(-) Emetine (0.25-2.0 mg/kg i.p.) was administered to rats for up to 220 days. At doses of 1.0 mg/kg or less, the animals continued to gain weight but more slowly than the untreated control animals. The physiologic changes in the muscles from these animals were minimal; there was a small reduction in both the resting membrane potential and in the maximum rate of rise of the action potential. There was no atrophy or loss of muscle fibres although in the occasional muscle, hyaline fibres, necrotic fibres and split fibres were observed. There was a focal loss of myofibrillar adenosine triphosphatase (ATPase) and nicotinamide adenine dinucleotide tetrazolium reductase (NADH TR) in Type II and Type III fibres, but no such loss in Type I fibres. The animals receiving 2.0 mg/kg of (-) emetine gained weight slowly for up to 20 days but then rapidly lost weight and by 30 days they were weak and emaciated. The muscles from these animals were severely atrophied and the total muscle wet weight was reduced by almost 20%. The strength of the muscles from these animals was measured in vitro using direct stimulation. They were weaker than normal both in absolute terms and when expressed in terms of tension developed/unit wet weight. There was no evidence of either functional or structural denervation but surgically denervated muscles from animals in this group were indistinguishable from denervated muscles from normal rats. Severe structural damage was obvious in the fibres of both extensor digitorum longus and soleus. Necrotic, hyaline and splitting fibres were common and the focal loss of myofibrillar ATPase and NADH TR activity was extensive and occurred in Type I fibres as well as in Type II and Type III fibres. It is concluded that the muscular weakness induced by (-) emetine is due to a direct effect on the muscle fibres and that this occurs at a subcellular level. There is no evidence that functional or structural denervation plays any role in the etiology of emetine myopathy in the rat.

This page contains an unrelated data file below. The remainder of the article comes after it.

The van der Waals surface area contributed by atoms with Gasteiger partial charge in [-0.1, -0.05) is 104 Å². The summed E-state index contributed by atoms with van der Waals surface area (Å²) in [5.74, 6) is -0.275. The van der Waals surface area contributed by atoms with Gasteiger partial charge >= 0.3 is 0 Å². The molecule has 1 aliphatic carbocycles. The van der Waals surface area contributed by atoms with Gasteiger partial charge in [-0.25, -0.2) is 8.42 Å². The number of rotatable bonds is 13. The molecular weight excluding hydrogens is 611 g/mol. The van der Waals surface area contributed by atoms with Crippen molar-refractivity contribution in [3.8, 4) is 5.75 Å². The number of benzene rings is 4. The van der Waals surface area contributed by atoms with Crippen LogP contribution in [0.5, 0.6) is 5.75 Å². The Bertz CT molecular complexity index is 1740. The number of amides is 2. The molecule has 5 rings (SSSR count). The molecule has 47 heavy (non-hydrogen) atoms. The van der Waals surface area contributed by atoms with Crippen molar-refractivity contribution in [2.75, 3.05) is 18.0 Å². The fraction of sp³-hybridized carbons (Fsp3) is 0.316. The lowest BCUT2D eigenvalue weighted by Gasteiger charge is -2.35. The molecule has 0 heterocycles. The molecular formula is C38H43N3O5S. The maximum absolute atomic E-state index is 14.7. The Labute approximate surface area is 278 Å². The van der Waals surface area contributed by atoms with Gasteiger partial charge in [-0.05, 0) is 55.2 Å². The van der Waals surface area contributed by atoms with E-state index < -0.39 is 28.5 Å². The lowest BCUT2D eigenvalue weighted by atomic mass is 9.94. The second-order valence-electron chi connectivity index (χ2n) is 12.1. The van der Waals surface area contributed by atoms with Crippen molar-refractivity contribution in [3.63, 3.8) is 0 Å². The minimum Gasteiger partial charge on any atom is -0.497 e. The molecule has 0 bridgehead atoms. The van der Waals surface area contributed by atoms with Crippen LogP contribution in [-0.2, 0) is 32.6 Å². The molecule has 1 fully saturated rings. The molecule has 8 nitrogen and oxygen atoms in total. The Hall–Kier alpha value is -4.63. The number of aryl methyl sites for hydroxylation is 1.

|Original language||English (US)|
|Number of pages||13|
|Journal||British Journal of Pharmacology|
|State||Published - May 1976|
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